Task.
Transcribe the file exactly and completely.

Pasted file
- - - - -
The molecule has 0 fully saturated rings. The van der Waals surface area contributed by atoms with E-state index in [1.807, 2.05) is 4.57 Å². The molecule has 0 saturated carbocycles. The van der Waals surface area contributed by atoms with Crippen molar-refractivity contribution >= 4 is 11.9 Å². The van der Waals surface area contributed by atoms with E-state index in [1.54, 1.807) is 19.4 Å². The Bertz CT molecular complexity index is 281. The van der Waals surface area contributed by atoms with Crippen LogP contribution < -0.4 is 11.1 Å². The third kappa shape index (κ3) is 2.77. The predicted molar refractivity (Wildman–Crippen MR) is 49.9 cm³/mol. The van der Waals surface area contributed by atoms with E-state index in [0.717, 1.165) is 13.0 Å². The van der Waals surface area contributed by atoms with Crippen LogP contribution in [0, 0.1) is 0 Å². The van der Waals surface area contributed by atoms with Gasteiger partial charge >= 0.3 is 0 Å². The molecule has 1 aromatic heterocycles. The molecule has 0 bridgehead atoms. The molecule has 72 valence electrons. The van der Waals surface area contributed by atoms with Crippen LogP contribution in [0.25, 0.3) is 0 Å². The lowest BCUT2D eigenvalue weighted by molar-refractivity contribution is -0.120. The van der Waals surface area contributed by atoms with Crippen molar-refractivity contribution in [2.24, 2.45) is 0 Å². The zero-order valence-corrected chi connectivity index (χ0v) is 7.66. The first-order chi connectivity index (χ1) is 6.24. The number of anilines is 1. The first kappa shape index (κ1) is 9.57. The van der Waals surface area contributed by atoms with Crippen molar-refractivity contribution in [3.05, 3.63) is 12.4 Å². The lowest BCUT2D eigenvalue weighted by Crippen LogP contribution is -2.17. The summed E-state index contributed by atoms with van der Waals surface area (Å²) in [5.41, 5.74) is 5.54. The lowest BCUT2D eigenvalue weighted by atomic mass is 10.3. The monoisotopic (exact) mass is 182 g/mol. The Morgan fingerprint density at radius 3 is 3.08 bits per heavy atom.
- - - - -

The molecule has 0 fully saturated rings. The van der Waals surface area contributed by atoms with E-state index in [1.807, 2.05) is 4.57 Å². The molecule has 0 saturated carbocycles. The van der Waals surface area contributed by atoms with Crippen molar-refractivity contribution >= 4 is 11.9 Å². The van der Waals surface area contributed by atoms with E-state index in [1.54, 1.807) is 19.4 Å². The Bertz CT molecular complexity index is 281. The van der Waals surface area contributed by atoms with Crippen LogP contribution < -0.4 is 11.1 Å². The third kappa shape index (κ3) is 2.77. The predicted molar refractivity (Wildman–Crippen MR) is 49.9 cm³/mol. The van der Waals surface area contributed by atoms with E-state index in [0.717, 1.165) is 13.0 Å². The van der Waals surface area contributed by atoms with Crippen LogP contribution in [0, 0.1) is 0 Å². The van der Waals surface area contributed by atoms with Gasteiger partial charge >= 0.3 is 0 Å². The molecule has 1 aromatic heterocycles. The molecule has 0 bridgehead atoms. The molecule has 72 valence electrons. The van der Waals surface area contributed by atoms with Crippen LogP contribution in [0.25, 0.3) is 0 Å². The lowest BCUT2D eigenvalue weighted by molar-refractivity contribution is -0.120. The van der Waals surface area contributed by atoms with Crippen molar-refractivity contribution in [2.24, 2.45) is 0 Å². The zero-order valence-corrected chi connectivity index (χ0v) is 7.66. The first-order chi connectivity index (χ1) is 6.24. The number of anilines is 1. The first kappa shape index (κ1) is 9.57. The van der Waals surface area contributed by atoms with Crippen molar-refractivity contribution in [3.05, 3.63) is 12.4 Å². The lowest BCUT2D eigenvalue weighted by Crippen LogP contribution is -2.17. The summed E-state index contributed by atoms with van der Waals surface area (Å²) in [5.41, 5.74) is 5.54. The lowest BCUT2D eigenvalue weighted by atomic mass is 10.3. The monoisotopic (exact) mass is 182 g/mol. The Morgan fingerprint density at radius 3 is 3.08 bits per heavy atom.